### Wednesday, March 25, 2009

## JSH: Understanding the 'why' of Pell's Equation

With my factoring hopes using Pell's Equation having taken a huge battering as I finally simplified my general solution, I'm now looking for a silver lining, and feel like I've found it with the 'why' of Pell's Equation revealed from the simplified equations.

The simplified general solution to Pell's Equation:

In rationals, x^2 - Dy^2 = 1

you can solve for x and y explicitly in terms of the integer factors of D-1, and a rational independent variable v, with:

y = 2[f_2*v - 1]/[D - (f_2*v - 1)^2]

and

x = [D + (f_2*v - 1)^2]/[D - (f_2*v - 1)^2]

where f_1*f_2 = D-1 where v is non-zero.

The v's and factor of D-1 may seem redundant, but now it's possible to consider when Pell's Equation is an integer, and since v can be a fraction, let v = n/m, then:

n = (sqrt[D(B-1)/(B+1)]+1)m/f_2

Where B is some integer. Intriguingly it turns out that x = B, for a solution to Pell's Equation.

And that relation tells the 'why' of Pell's Equation, as notice from some examples:

For D=7, I have x=8, y=3, is a solution, as 8^2 - 7(9) = 1, so B=8, f_1*f_2 = 6.

n = (sqrt[7(7)/(9)]+1)m/f_2 = (7/3 + 1)m/f_2 = 10m/(3f_2).

Want something bigger?

For D = 29, x = 9801, and y = 1820 are solutions, so f_1*f_2 = 28, and B = 9801, so

n = (sqrt[29(9800)/(9802)]+1)m/f_2

so

n = (sqrt[29(8)(35^2)/((2)(29)(169)]+1)m/f_2

which is

n = (70/13+1)m/f_2 = 83m/(13f_2).

So you can see that for D=29, the math had to find a number that achieved two base conditions, for some integers j and k:

x = 2Dk^2 - 1, and x = 2j^2 + 1

Another case with primes you will see is:

x = Dk^2 - 1, and x = j^2 + 1

And intriguingly, those two cases mean that:

j^2 - Dk^2 = -1

for the latter case, while for the former:

j^2 - Dk^2 = - 2.

So now you know why the so-called negative Pell's Equation is not always true. If it's not true then the second equation with -2, is true.

And now you know trivially how to find a solution to the negative Pell's Equation when it exists, from a solution to Pell's Equation.

For over a thousand years people have not known why a particular solution worked, even though they knew how to find them.

These equations don't necessarily help you find solutions to Pell's Equation, but they tell you why a particular solution works.

So, for the first time in thousands of years of human history working with the so-called Pell's Equation, people can finally know why a particular solution is required.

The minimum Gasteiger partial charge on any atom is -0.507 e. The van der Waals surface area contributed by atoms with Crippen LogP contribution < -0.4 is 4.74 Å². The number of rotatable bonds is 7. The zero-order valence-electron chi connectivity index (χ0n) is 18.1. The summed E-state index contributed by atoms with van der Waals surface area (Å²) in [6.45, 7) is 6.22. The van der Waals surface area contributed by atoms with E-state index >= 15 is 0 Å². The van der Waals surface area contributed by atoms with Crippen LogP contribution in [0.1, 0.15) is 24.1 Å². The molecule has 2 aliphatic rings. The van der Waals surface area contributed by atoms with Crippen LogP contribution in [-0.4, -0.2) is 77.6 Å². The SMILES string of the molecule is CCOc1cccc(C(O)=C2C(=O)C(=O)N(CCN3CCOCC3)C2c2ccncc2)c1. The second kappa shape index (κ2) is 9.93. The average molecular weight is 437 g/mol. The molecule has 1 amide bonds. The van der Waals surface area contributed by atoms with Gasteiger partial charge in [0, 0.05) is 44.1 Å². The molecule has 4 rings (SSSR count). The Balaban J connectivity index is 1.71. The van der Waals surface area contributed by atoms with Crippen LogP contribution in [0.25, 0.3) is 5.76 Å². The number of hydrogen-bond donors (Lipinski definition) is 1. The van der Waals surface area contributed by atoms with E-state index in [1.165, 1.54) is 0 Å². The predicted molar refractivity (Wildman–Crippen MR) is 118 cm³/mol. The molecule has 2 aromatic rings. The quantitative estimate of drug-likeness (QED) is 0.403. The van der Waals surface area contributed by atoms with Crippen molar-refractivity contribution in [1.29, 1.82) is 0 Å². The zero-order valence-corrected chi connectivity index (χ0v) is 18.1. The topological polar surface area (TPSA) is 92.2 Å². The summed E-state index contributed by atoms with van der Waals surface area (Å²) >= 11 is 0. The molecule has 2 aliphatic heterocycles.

The simplified general solution to Pell's Equation:

In rationals, x^2 - Dy^2 = 1

you can solve for x and y explicitly in terms of the integer factors of D-1, and a rational independent variable v, with:

y = 2[f_2*v - 1]/[D - (f_2*v - 1)^2]

and

x = [D + (f_2*v - 1)^2]/[D - (f_2*v - 1)^2]

where f_1*f_2 = D-1 where v is non-zero.

The v's and factor of D-1 may seem redundant, but now it's possible to consider when Pell's Equation is an integer, and since v can be a fraction, let v = n/m, then:

n = (sqrt[D(B-1)/(B+1)]+1)m/f_2

Where B is some integer. Intriguingly it turns out that x = B, for a solution to Pell's Equation.

And that relation tells the 'why' of Pell's Equation, as notice from some examples:

For D=7, I have x=8, y=3, is a solution, as 8^2 - 7(9) = 1, so B=8, f_1*f_2 = 6.

n = (sqrt[7(7)/(9)]+1)m/f_2 = (7/3 + 1)m/f_2 = 10m/(3f_2).

Want something bigger?

For D = 29, x = 9801, and y = 1820 are solutions, so f_1*f_2 = 28, and B = 9801, so

n = (sqrt[29(9800)/(9802)]+1)m/f_2

so

n = (sqrt[29(8)(35^2)/((2)(29)(169)]+1)m/f_2

which is

n = (70/13+1)m/f_2 = 83m/(13f_2).

So you can see that for D=29, the math had to find a number that achieved two base conditions, for some integers j and k:

x = 2Dk^2 - 1, and x = 2j^2 + 1

Another case with primes you will see is:

x = Dk^2 - 1, and x = j^2 + 1

And intriguingly, those two cases mean that:

j^2 - Dk^2 = -1

for the latter case, while for the former:

j^2 - Dk^2 = - 2.

So now you know why the so-called negative Pell's Equation is not always true. If it's not true then the second equation with -2, is true.

And now you know trivially how to find a solution to the negative Pell's Equation when it exists, from a solution to Pell's Equation.

For over a thousand years people have not known why a particular solution worked, even though they knew how to find them.

These equations don't necessarily help you find solutions to Pell's Equation, but they tell you why a particular solution works.

So, for the first time in thousands of years of human history working with the so-called Pell's Equation, people can finally know why a particular solution is required.